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Mon January 24 2022

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Deep soil mixing proves its worth on Dundee development

10 Dec 14 Work is under way on what is said to be one of the largest deep soil mixing project ever undertaken on a UK house-building site.

GDL uses an RTG RG 21T rig
GDL uses an RTG RG 21T rig

Livingston-based civil engineering contractor Ground Developments Ltd (GDL) is stabilising the ground at an old quarry site in Dundee, which is being developed for student housing.

As part of GDL’s involvement in the development of land at Hillside Halls, Yarrow Terrace in Dundee, deep soil mixing is providing a solution for challenging ground conditions of the former quarry that needs remediation to depths of around 17 metres. 

Project director Andrew Warneford explained: “The former quarry at Hillside Halls was backfilled in the 1950s in an uncontrolled manner. This presented a significant issue for the proposed development because these soils were likely to settle significantly when a load was imposed by the new housing, roads and sewers.

“Naturally, excess settlement below the proposed structures is unacceptable to the client, their engineer and statutory bodies. Our designed solution to improve the formation by means of deep soil mixing delivers an increased soil bearing pressure and eliminates the potential for excess settlement.”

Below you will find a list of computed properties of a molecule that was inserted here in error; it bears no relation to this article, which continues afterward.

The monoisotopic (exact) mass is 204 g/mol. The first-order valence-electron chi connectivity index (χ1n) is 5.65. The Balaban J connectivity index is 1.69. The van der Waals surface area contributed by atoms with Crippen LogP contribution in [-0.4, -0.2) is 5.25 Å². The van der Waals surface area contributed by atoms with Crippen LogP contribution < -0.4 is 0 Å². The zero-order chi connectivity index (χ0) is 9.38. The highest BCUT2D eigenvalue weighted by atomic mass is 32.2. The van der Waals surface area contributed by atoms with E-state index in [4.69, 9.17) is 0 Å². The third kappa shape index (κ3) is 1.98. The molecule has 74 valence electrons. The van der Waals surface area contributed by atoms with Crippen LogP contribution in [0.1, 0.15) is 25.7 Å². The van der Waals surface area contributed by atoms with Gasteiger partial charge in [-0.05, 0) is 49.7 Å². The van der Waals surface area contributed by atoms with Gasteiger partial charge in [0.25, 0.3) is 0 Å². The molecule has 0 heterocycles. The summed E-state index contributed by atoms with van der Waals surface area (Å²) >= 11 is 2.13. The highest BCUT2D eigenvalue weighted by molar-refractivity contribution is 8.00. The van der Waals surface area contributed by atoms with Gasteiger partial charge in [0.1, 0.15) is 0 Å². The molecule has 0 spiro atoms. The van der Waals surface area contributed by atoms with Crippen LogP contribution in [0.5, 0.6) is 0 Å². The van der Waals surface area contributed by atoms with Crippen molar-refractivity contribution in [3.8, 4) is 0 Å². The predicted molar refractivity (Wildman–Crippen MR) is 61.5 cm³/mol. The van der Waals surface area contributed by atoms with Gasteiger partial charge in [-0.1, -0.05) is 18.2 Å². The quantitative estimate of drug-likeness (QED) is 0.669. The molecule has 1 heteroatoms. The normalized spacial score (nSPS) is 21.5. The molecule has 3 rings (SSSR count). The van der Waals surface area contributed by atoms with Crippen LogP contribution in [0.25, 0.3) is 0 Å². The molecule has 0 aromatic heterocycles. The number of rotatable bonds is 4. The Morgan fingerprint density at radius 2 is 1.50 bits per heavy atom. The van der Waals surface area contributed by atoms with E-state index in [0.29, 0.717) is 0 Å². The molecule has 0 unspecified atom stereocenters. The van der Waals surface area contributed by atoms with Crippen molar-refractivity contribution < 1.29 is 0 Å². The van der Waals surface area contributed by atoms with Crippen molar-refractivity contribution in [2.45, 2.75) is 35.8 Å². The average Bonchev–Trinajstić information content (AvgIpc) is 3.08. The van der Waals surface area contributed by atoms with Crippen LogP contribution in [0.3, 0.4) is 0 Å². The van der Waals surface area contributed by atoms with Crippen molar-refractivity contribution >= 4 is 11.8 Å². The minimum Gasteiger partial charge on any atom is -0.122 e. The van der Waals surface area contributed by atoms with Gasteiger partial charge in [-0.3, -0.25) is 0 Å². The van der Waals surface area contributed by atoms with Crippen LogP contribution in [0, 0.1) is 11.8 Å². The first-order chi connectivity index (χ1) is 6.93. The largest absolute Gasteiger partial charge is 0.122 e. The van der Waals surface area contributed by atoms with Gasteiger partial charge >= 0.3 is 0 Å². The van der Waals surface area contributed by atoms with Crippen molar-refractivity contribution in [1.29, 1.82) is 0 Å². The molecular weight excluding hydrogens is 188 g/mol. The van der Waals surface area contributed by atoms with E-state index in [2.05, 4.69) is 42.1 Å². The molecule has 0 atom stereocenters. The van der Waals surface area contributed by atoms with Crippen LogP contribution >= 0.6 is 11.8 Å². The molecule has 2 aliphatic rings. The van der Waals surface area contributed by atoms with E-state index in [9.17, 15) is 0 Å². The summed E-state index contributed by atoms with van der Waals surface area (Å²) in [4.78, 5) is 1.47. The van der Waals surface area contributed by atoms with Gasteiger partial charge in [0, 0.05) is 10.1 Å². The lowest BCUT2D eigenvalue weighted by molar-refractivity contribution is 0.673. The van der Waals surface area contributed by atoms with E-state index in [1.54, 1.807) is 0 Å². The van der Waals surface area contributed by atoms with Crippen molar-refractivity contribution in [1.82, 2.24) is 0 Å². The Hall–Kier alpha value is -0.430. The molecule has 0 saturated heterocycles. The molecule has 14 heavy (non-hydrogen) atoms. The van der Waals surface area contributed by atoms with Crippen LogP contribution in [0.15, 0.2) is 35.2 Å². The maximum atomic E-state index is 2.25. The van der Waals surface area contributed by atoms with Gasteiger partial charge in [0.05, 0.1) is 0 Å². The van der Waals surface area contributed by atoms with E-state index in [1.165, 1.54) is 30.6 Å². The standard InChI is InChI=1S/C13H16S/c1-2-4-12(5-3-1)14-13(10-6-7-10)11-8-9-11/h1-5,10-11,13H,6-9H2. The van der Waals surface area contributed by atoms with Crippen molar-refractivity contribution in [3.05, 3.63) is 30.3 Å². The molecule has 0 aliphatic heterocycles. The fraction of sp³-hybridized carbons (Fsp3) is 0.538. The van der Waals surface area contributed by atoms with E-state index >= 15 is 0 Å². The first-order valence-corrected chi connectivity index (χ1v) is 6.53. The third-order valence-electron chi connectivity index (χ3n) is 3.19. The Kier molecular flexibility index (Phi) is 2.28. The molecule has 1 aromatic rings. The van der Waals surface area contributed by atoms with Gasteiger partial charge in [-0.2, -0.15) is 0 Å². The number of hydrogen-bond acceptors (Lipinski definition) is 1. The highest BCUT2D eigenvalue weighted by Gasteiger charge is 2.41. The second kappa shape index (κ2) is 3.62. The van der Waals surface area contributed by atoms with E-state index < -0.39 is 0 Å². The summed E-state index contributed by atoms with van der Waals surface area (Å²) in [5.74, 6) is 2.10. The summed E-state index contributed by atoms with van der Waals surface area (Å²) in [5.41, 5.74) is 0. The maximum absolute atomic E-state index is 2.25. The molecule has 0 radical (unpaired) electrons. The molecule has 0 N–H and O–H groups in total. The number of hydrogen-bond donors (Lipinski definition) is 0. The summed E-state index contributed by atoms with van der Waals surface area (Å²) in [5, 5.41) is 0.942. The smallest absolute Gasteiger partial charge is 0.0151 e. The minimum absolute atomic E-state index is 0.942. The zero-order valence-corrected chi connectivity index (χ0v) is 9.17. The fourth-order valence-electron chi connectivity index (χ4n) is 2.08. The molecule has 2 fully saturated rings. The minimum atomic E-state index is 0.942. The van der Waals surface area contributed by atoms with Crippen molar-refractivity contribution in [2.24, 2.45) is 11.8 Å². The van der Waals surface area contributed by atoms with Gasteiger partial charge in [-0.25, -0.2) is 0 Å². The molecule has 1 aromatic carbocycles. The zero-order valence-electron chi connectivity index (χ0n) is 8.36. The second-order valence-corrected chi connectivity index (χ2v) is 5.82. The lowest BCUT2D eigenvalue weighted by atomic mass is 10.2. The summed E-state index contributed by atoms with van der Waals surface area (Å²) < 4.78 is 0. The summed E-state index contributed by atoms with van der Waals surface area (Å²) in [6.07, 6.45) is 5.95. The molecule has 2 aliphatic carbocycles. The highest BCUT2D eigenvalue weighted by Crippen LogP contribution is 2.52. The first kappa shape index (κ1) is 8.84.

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Following the improvement of the formation soils with their deep soil mixing technique, GDL is using its soil stabilisation and earthworks solution to upfill the site to design levels. This will provide a structural earthworks platform that permits the use of a nominal depth, standard stiffened foundation.

GDL said that its approach was a cost-effective alternative to traditional piling techniques.

Commercial director Kevin Mackenzie added: “We have deployed our deep soil mixing techniques for a number of our clients, but this is one of our largest projects to date.  In the coming year we intend to actively pursue other applications for the use of this specialist technique, specifically on projects with poor formation at depth and were strict settlement criteria needs to be met.”

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